X-ray Tomography

Based on the ability of x-ray radiation to penetrate objects, x-ray tomography is an imaging process where you direct monochromatic x-rays onto a sample.

As the x-rays pass through the sample they interact with it, in a process known as attenuation. Different sample materials will attenuate x-rays in different ways. An image of the sample object is projected onto a detector.

During the process, you rotate the sample through 180° to create three-dimensional representations of it from the projected images.

These are calculated by a tomographic reconstruction algorithm.

The advantage of x-ray tomography as a diagnostic tool is that it is non-destructive and it enables you to capture a series of visualisations of your sample object, tracking them.

This allows you to examine and quantify the internal structures and makeup of objects without damaging or dissecting them.

There are various applications for x-ray tomography, and it is used in a range of disciplines, including pharmaceuticals, Carbon based materials, and many other organic materials, as wells a minerals and metals.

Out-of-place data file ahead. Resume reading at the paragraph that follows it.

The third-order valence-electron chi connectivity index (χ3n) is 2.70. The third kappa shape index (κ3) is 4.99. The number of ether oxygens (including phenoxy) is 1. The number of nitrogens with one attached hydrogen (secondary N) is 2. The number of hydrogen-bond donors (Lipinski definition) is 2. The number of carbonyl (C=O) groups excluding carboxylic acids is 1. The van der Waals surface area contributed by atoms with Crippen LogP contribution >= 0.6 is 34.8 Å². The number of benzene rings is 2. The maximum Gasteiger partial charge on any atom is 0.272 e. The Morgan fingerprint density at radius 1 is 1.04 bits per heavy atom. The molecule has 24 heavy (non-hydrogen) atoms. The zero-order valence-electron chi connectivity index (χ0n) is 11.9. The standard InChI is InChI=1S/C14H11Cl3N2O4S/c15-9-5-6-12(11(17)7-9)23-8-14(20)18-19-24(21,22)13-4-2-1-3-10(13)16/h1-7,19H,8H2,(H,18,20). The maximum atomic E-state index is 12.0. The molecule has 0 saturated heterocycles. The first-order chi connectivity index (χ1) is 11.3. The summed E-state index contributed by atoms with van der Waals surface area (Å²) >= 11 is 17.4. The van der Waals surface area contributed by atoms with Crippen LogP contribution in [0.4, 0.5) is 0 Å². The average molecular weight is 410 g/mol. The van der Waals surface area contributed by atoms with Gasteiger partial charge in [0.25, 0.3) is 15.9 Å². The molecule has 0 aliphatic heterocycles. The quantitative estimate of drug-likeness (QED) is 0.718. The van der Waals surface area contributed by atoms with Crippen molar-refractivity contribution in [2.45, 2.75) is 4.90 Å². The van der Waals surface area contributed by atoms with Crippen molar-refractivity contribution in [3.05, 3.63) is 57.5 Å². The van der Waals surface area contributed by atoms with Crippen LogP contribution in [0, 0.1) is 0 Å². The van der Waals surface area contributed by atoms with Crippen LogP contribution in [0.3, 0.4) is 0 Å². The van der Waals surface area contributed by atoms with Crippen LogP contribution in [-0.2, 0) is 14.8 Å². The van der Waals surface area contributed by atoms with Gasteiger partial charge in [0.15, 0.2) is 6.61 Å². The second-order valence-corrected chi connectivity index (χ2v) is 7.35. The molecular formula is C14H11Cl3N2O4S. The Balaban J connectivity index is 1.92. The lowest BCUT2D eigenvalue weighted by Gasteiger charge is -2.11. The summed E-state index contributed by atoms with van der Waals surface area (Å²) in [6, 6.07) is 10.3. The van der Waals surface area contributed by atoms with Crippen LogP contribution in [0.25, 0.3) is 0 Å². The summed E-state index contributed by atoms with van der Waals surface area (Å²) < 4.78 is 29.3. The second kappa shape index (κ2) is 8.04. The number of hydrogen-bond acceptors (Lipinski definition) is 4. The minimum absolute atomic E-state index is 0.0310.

The NANO 3DX is an X-ray microscope (XRM) wich offer 3D computed tomography (CT) images with high contrast and at high resolution. This is accomplished by using a high powered rotating anode X-ray source and a high-resolution CCD detector. The rotating anode provides for fast data acquisition and the ability to switch anode materials easily to optimize contrast for specific sample types. High-resolution, high-contrast X-ray microscopeThe new nano3DX allows you see into many types of samples, including those that have low absorption contrast, for example CFRP, or denser materials like ceramic composites. The nano3DX allows you to achieve this by…